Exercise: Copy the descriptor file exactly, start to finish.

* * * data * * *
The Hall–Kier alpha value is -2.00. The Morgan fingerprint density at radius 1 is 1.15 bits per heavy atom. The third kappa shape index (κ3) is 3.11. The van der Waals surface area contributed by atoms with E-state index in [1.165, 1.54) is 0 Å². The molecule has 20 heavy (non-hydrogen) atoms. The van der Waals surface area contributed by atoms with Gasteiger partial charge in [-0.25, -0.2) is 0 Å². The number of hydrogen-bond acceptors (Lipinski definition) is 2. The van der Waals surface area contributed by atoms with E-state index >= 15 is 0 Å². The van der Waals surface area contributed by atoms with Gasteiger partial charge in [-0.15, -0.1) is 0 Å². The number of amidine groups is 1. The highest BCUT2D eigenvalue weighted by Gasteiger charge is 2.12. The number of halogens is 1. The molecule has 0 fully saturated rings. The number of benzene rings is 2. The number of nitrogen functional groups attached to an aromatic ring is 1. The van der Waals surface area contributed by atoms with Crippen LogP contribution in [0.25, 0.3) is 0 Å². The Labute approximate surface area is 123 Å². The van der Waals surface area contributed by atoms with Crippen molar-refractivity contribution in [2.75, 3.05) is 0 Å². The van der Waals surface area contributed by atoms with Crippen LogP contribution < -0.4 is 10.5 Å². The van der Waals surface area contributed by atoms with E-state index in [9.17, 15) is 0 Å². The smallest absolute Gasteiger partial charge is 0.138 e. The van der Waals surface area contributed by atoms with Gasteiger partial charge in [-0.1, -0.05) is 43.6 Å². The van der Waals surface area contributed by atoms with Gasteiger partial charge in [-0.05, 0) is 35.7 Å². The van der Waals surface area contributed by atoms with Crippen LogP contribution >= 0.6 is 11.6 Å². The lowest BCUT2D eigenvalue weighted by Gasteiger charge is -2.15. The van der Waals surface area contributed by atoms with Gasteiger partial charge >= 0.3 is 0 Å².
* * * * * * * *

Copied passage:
The Hall–Kier alpha value is -2.00. The Morgan fingerprint density at radius 1 is 1.15 bits per heavy atom. The third kappa shape index (κ3) is 3.11. The van der Waals surface area contributed by atoms with E-state index in [1.165, 1.54) is 0 Å². The molecule has 20 heavy (non-hydrogen) atoms. The van der Waals surface area contributed by atoms with Gasteiger partial charge in [-0.25, -0.2) is 0 Å². The number of hydrogen-bond acceptors (Lipinski definition) is 2. The van der Waals surface area contributed by atoms with E-state index >= 15 is 0 Å². The van der Waals surface area contributed by atoms with Gasteiger partial charge in [-0.15, -0.1) is 0 Å². The number of amidine groups is 1. The highest BCUT2D eigenvalue weighted by Gasteiger charge is 2.12. The number of halogens is 1. The molecule has 0 fully saturated rings. The number of benzene rings is 2. The number of nitrogen functional groups attached to an aromatic ring is 1. The van der Waals surface area contributed by atoms with Crippen LogP contribution in [0.25, 0.3) is 0 Å². The Labute approximate surface area is 123 Å². The van der Waals surface area contributed by atoms with Crippen molar-refractivity contribution in [2.75, 3.05) is 0 Å². The van der Waals surface area contributed by atoms with Crippen LogP contribution < -0.4 is 10.5 Å². The van der Waals surface area contributed by atoms with E-state index in [9.17, 15) is 0 Å². The smallest absolute Gasteiger partial charge is 0.138 e. The van der Waals surface area contributed by atoms with Gasteiger partial charge in [-0.1, -0.05) is 43.6 Å². The van der Waals surface area contributed by atoms with Gasteiger partial charge in [-0.05, 0) is 35.7 Å². The van der Waals surface area contributed by atoms with Crippen LogP contribution >= 0.6 is 11.6 Å². The lowest BCUT2D eigenvalue weighted by Gasteiger charge is -2.15. The van der Waals surface area contributed by atoms with Gasteiger partial charge >= 0.3 is 0 Å².